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And the Oscar for best performance by facial hair goes to ...

November 29, 2012|By Glenn Whipp

Philip Seymour Hoffman's mustache

The movie: "The Master"

The performance: Many wondered whether Hoffman's 'stache could make it on its own after being paired so often with its chin-whiskers partner. Not only does the mustache make it solo, it transforms Hoffman's mug into that of a debonair man, a scoundrel, if you will. Hoffman's writer/doctor/nuclear physicist/theoretical philosopher could never have been so hopelessly inqusitive, so effortlessly charming without its splendor.

What the critics say: "The hopes and fears projected upon 'The Master' by an audience thirsting for fresh cinematic water cooler discussion are as thick and luscious as the mustache Philip Seymour Hoffman sports in the film." — Robert Saucedo, Inside Pulse

Ben Affleck's beard

The movie: "Argo"

The performance: Not since Barry Gibb gave the world a case of "Night Fever" in the late '70s has a beard been this groovalicious. Just look at it! No, not his hair. The beard! OK. You can look at the hair too. The movie gives you enough beautifully lighted close-ups of both, so you don't have to be choosy.

What the critics say: "Affleck's performance is 90% beard." — Amanda Hess, Slate

Bruce McGill's beard

The movie: "Lincoln"

The performance: Acting opposite Daniel Day-Lewis is a Herculean task. Acting opposite Day-Lewis' iconic Lincoln beard? Fuhgeddaboudit! And yet, the epic facial hair McGill sports as Secretary of War Edwin M. Stanton not only rises to the occasion, but it also, upon occasion, surpasses its better-known counterpart. Sure, Lincoln, as Stanton famously said, "belongs to the ages." But as ZZ Top would tell you, so does Stanton's beard.

What the critics say: "Enough important facial hair to make the young beard farmers of 21st century Brooklyn weep tears of envy." — A.O. Scott, the New York Times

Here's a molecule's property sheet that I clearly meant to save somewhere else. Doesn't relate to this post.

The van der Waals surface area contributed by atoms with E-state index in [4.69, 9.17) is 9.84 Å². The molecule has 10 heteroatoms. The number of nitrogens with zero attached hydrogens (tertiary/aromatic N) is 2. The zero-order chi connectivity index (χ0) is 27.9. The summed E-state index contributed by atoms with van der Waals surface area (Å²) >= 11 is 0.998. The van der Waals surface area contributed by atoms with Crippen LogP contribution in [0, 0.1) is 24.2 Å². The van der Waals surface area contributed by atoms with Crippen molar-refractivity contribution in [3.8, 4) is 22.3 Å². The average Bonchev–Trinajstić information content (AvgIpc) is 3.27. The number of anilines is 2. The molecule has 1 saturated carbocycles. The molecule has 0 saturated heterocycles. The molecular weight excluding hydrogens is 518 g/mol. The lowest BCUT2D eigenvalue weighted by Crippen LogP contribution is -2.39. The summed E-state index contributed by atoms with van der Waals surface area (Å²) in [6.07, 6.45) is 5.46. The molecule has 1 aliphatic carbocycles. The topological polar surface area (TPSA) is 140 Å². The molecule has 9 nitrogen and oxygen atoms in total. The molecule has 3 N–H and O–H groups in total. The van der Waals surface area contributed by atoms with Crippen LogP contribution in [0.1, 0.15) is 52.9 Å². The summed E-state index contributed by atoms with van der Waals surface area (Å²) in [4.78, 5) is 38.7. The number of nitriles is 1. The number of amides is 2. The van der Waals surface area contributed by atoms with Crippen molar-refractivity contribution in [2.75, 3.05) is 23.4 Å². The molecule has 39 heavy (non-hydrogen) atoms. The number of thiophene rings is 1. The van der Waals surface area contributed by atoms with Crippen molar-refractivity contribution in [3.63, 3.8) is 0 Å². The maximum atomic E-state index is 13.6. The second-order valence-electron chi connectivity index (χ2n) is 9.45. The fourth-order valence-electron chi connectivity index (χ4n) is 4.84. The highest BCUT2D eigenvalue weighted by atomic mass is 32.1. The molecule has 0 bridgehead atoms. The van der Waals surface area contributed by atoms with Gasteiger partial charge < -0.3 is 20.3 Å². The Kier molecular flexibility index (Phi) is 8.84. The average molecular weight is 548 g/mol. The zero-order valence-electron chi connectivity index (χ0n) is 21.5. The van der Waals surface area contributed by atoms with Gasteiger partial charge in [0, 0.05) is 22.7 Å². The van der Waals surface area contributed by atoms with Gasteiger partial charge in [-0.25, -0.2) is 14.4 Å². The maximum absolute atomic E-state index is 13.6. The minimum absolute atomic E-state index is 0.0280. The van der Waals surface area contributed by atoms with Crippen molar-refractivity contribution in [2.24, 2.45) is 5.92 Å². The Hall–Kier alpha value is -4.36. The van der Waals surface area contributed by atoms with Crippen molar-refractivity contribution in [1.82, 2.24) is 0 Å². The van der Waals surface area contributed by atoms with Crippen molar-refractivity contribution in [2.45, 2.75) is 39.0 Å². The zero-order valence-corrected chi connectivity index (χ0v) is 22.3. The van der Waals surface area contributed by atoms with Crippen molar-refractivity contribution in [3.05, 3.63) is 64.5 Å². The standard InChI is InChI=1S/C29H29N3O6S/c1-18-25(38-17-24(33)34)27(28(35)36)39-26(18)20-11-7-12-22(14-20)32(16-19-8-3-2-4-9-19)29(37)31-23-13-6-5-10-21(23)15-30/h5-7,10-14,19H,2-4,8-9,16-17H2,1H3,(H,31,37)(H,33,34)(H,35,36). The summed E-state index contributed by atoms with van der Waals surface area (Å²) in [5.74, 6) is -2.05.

Daniel Day-Lewis' beard

The movie: "Lincoln"

The performance: Playing the most beloved facial hair in presidential history, Lincoln's beard eschews grandstanding in favor of a plainspoken gravitas. The effect is startling. You thought you knew Lincoln's beard? Think again and watch the past come alive!

What the critics say: "Boy, does [Day-Lewis] relish in that top hat and facial hair. Lincoln scratches his beard just like any other man." — Christopher Cross, Independent Cinema

Jack Black's mustache

The movie: "Bernie"

The performance: In its first performance since "Nacho Libre," Black's impeccably trimmed mustache defines the movie's title character as both a man of culture and taste. And just look at the way it highlights his sweet smile! Too often overshadowed by the performer's manic eyebrows, "Bernie" gives this criminally underused set of whiskers a chance to shed its sidekick status.

What the critics say: "There is no slobbiness in Black this time in the natty Wayne Newton mustache." — Richard von Busack,

Leonardo DiCaprio's beard

The movie: "Django Unchained"

The performance: As "Django's" perverse plantation owner, DiCaprio chose to go the full devil route with his beard, a move a bit too on the nose. (Or, in this case, on the chin.) But sometimes the obvious option is the best, particularly when the facial hair in question must compete with rival stubble from the likes of Christoph Waltz and Jamie Foxx.

What the critics say: "Mephistophelean!" — Nick de Semlyen, Empire Magazine

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